Is Telkom LTE-A as good as fibre broadband?

Telkom recently announced the expansion of its LTE-Advanced network to 22 more suburbs in Gauteng, KwaZulu-Natal, and the Western Cape.

In addition to its wider coverage area, Telkom also made a number of claims regarding its LTE-Advanced (LTE-A) network, among them that it offers a “compelling alternative” to fixed-line broadband.

The telecommunications provider made the following statements:

  1. Telkom was one of the earliest adopters of LTE-A technology in the world.
  2. The size of Telkom’s LTE-A network is unrivalled in Africa.
  3. Telkom’s LTE-A speeds are comparable to speeds available over a fibre network.
  4. Telkom’s LTE-A speeds offer a compelling alternative to fixed-line broadband for high-speed connectivity.

We investigated each of the claims, as detailed below.

Telkom an early adopter of LTE-A?

Verdict: True. Telkom was one of the earliest adopters of LTE-A in the world.

MyBroadband investigated how many networks had commercially launched LTE-Advanced services around 14 November 2014, the day Telkom unveiled its commercial LTE-A offering.

According to the Global mobile Suppliers Association (GSA), there were 49 commercially-launched LTE-Advanced systems in 31 countries at the start of January 2015.

In contrast, there were 360 commercially-launched LTE networks in 124 countries around the same time.

Ignoring Yota in Russia, which reportedly launched LTE-A services in 2011 on base stations around Moscow, the first LTE-A networks came online in South Korea between June and September 2013.

It is worth noting that Telkom’s LTE network uses time-division duplex, and there were only 48 commercial TD-LTE networks launched in 30 countries at the start of January 2015.

The fact is that Telkom commercially launched LTE-A 18 months after the first networks came online in South Korea, and was among the first 49 commercial LTE-Advanced networks in the world. Its claim is therefore claim true.

Telkom LTE-A size unrivalled in Africa

Verdict: True. Telkom has the largest LTE-A network in Africa.

According to the GSA, only Safaricom in Kenya has rolled out LTE-A, with coverage limited to parts of Nairobi and Mombasa – offering speeds of up to 100Mbps.

Telkom covers 27 suburbs across Johannesburg, the Western Cape, and KwaZulu-Natal, and offers speeds of up to 150Mbps.

Are Telkom LTE-A speeds “comparable” to fibre broadband?

Verdict: Debatable. Fibre broadband connections are available at speeds from 4Mbps to 1Gbps, but what you pay for you expect to get. Telkom LTE-A speeds vary significantly “up to 150Mbps”, but you don’t pay less if you get slower speeds.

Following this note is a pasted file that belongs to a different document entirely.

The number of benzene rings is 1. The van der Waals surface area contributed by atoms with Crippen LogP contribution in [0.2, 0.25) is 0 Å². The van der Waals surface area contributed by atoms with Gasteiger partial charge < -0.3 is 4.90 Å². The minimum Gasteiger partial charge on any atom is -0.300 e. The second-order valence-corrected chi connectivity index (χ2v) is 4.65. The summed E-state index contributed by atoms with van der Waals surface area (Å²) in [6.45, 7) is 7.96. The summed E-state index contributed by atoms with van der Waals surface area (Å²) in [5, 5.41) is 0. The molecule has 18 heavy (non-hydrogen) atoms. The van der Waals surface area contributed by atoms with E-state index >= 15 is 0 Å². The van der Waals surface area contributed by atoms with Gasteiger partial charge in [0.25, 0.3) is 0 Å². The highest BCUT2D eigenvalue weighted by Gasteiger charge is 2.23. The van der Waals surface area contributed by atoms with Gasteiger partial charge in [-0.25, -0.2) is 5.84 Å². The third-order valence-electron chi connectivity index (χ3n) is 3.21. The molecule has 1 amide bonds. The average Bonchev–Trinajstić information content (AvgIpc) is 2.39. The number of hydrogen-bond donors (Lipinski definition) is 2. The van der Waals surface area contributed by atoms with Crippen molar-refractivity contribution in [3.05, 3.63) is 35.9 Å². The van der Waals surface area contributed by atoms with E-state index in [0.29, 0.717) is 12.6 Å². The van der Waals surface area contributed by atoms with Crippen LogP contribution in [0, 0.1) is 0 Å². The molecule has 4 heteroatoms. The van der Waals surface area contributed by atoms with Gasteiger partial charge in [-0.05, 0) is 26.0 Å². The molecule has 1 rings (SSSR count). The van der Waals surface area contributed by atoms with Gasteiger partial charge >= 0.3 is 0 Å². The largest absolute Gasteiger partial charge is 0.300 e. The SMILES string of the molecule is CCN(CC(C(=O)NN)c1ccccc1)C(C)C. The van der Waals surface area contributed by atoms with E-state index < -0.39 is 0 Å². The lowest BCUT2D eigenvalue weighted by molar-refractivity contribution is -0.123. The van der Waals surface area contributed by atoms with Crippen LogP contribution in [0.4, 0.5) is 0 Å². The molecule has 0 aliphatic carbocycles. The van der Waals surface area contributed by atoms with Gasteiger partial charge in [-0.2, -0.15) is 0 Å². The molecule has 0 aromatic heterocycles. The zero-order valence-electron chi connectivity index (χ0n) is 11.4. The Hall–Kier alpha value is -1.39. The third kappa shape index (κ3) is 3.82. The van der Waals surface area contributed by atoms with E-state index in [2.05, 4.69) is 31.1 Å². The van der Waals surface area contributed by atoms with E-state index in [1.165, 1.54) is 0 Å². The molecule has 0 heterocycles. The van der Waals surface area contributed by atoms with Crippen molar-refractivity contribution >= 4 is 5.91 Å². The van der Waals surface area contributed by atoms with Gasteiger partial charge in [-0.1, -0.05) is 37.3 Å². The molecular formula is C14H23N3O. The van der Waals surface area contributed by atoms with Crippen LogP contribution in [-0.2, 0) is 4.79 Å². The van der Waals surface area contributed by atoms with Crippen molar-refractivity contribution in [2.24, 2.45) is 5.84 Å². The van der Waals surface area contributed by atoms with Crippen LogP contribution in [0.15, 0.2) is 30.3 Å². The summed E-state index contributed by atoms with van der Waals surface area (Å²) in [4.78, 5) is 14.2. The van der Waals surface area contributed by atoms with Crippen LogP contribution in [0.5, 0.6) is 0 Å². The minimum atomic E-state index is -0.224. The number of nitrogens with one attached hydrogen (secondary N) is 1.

Telkom LTE-A speed tests
Telkom LTE-A speed tests

It is more difficult to verify Telkom’s claims of how good an alternative LTE-Advanced is for fibre broadband. Much of this claim hinges on the interpretation of what “comparable” means.

Fibre-to-the-home speeds range between 4Mbps and 1Gbps.

LTE-Advanced is an enhancement of the LTE standard, and is designed to one day offer speeds of up to 1Gbps (when stationary).

Telkom only advertises speeds of “up to 150Mbps”, though, and it is possible that you will not get speeds anywhere near those levels.

In that sense, Telkom LTE-A is not comparable.

If you buy a fibre connection rated at a certain speed, it is reasonable to expect it to perform at or near that speed most of the time.

With a wireless broadband service such as LTE-A, you’ll only know what speed you can get once it’s installed, and throughput might vary based on the number of subscribers using a tower.

There are also neighbourhoods in South Africa which can get 1Gbps FTTH connections. Telkom LTE-A does not currently offer such high speeds.

Is Telkom LTE-A a compelling alternative to fixed-line broadband?

Verdict: Depends on context. Unless you are in an area where you consistently get speeds of 100Mbps, it is just a wireless alternative for areas that don’t have 100Mbps FTTH. If you have access to FTTH — or even VDSL — it is often a far more “compelling” option than LTE-A.

While Telkom’s claims that compare LTE-A to fixed-line focus on speeds, to be a “compelling alternative” the relative prices need to be taken into account.

As the table below from a recent MyBroadband comparison shows, Telkom’s 100GB LTE-Advanced package is priced at the upper end of the scale when compared to similar fibre services.

It is then difficult to argue that LTE-A is a “compelling alternative” to fixed-line broadband.

When only slower fixed services such as 2–40Mbps DSL are available, it can be a higher-speed alternative for those who fall in good coverage areas.

If you do have access to an open-access fibre network, there is no compelling reason to consider LTE-Advanced as an alternative to 100Mbps FTTH.

Line speed Data allocation Price
Web Africa 100Mbps 90GB + 360GB night-time data R1,148
MWEB 100Mbps 100GB + 100GB night-time data R1,199
Web Africa 100Mbps 120GB + 480GB night-time data R1,248
MTN 100Mbps 100GB R1,334
Telkom LTE-A Up to 150Mbps 100GB R1,399
Vox Telecom 100Mbps 300GB R1,449
MWEB 100Mbps 200GB + 200GB night-time data R1,599
Vodacom 100Mbps 200GB R1,799
Cool Ideas 100Mbps Uncapped R1,999
Cybersmart 100Mbps Uncapped R2,899

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Is Telkom LTE-A as good as fibre broadband?